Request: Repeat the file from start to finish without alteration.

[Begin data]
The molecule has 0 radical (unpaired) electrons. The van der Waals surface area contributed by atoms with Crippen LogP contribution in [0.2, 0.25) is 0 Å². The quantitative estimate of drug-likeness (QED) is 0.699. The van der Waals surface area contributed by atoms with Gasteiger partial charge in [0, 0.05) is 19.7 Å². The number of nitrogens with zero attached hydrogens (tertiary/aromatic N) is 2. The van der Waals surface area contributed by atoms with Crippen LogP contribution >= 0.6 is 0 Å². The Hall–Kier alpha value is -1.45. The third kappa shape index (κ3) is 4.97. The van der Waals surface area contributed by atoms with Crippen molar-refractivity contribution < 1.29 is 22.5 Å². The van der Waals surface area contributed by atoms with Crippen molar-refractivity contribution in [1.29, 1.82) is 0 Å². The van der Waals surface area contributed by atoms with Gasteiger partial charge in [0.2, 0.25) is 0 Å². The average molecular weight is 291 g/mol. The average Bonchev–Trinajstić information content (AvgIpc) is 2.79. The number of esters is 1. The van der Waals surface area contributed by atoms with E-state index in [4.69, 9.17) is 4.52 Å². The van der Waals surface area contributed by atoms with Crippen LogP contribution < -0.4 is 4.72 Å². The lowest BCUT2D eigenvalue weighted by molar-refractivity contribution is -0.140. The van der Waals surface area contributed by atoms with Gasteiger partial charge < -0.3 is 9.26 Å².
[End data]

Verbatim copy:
The molecule has 0 radical (unpaired) electrons. The van der Waals surface area contributed by atoms with Crippen LogP contribution in [0.2, 0.25) is 0 Å². The quantitative estimate of drug-likeness (QED) is 0.699. The van der Waals surface area contributed by atoms with Gasteiger partial charge in [0, 0.05) is 19.7 Å². The number of nitrogens with zero attached hydrogens (tertiary/aromatic N) is 2. The van der Waals surface area contributed by atoms with Crippen LogP contribution >= 0.6 is 0 Å². The Hall–Kier alpha value is -1.45. The third kappa shape index (κ3) is 4.97. The van der Waals surface area contributed by atoms with Crippen molar-refractivity contribution < 1.29 is 22.5 Å². The van der Waals surface area contributed by atoms with Crippen molar-refractivity contribution in [1.29, 1.82) is 0 Å². The van der Waals surface area contributed by atoms with Gasteiger partial charge in [0.2, 0.25) is 0 Å². The average molecular weight is 291 g/mol. The average Bonchev–Trinajstić information content (AvgIpc) is 2.79. The number of esters is 1. The van der Waals surface area contributed by atoms with E-state index in [4.69, 9.17) is 4.52 Å². The van der Waals surface area contributed by atoms with Crippen LogP contribution < -0.4 is 4.72 Å². The lowest BCUT2D eigenvalue weighted by molar-refractivity contribution is -0.140. The van der Waals surface area contributed by atoms with Gasteiger partial charge < -0.3 is 9.26 Å².